Bernanke & Co. are going to make sure that the U.S. does not become the next Japan, a country that was plagued by deflation for years. If there is one thing we can count on, it's that our government will do everything possible to reflate our economy, from cutting taxes to lowering interest rates, buying assets, and even buying companies, which in the long run will result in higher taxes for everyone, an increase in the money supply and higher inflation.
Ben Bernanke is an expert on the Great Depression and he also has a great understanding of the financial crisis that occurred in Japan. His nickname, Helicopter Ben, was given to him after a speech in 2002 regarding deflation, where he mentioned a statement made by Milton Friedman about using a "helicopter drop” of money into the economy to fight deflation. He has made it clear that he believes deflation can be prevented when the government controls the money since the government can simply issue more money. With the recent talk of deflation, it doesn’t take a genius to figure out what Bernanke will likely do to avert a crisis.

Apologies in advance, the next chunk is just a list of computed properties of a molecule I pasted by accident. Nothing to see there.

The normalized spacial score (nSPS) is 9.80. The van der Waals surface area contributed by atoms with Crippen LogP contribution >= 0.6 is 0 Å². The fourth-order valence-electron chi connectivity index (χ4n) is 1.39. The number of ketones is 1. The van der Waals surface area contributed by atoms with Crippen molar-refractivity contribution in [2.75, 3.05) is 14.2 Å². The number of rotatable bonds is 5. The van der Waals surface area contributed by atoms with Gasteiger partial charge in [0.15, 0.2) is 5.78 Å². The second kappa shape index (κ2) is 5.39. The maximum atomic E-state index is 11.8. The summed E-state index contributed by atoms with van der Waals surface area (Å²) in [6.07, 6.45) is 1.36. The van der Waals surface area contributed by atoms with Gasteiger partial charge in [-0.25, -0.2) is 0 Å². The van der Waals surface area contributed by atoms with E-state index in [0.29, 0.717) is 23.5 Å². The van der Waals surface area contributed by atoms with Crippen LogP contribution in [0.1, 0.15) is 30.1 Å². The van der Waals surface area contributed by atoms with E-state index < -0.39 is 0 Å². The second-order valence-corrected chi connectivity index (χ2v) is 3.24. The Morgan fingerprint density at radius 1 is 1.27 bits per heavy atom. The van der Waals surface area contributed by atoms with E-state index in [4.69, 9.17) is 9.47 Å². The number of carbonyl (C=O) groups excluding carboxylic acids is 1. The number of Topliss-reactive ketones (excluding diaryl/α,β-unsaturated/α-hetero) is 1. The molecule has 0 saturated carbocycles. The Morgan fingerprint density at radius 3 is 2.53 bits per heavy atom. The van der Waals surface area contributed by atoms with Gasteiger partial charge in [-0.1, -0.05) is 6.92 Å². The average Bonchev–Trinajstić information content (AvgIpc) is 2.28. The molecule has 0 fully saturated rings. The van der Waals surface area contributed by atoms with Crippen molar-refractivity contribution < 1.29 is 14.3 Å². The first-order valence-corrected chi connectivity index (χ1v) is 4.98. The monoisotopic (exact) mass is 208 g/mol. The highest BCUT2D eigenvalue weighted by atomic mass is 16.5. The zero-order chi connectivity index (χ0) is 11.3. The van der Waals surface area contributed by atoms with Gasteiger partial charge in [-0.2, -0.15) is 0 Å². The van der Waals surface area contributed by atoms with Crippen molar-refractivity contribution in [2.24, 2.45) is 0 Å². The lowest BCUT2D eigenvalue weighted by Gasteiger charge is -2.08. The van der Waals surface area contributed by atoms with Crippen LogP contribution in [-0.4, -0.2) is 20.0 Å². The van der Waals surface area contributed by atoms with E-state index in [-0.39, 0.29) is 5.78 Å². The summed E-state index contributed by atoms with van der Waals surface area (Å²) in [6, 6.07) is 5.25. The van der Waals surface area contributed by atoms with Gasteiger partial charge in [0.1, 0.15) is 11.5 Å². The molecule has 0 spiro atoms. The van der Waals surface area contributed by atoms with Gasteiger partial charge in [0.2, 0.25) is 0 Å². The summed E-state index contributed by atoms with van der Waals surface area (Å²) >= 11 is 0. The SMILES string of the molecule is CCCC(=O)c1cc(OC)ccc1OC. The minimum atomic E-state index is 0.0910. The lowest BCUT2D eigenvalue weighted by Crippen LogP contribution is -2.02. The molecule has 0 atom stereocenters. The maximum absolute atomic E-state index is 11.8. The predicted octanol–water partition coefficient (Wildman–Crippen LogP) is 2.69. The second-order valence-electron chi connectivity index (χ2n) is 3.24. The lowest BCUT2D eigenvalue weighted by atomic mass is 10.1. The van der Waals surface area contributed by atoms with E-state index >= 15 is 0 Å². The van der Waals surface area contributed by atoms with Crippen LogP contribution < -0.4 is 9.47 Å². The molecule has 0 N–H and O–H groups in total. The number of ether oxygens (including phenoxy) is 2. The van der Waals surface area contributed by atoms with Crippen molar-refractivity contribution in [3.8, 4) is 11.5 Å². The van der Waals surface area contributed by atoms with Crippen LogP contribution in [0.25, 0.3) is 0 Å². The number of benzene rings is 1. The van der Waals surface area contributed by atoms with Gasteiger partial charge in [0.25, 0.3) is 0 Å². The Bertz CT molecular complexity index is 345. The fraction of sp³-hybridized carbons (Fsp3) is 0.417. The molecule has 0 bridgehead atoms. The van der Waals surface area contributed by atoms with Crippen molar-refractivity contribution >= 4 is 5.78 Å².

Expect the bailouts to continue, especially under the new democratic leadership. The cost of bailing out AIG, and Fannie and Freddie, has resulted in a growing price tag that will likely top $250 billion by the end of the year. The Big Three will help continue that trend as the poorly run automakers join the line of companies deemed “to big to fail.” The U.S. has $13 trillion in debt and that number is increasing by $1 trillion every 15 months. Someone has to pay for this debt at some point, which will result in higher taxes in the long run.
Sometime in the future, the appetites that foreign buyers have for our debt will dry up. In fact, the $586 billion investment that China is making in its own country may affect demand for our debt down the road. As rates start to rise as a result of a lack of demand for our debt issues, I wouldn’t be surprised to see our monetary leaders begin to monetize our debt. With our trade and budget deficits, money printing, low savings rates and our overall need to print our way out of the crisis, I don’t think you can go wrong going long printing presses and taxes.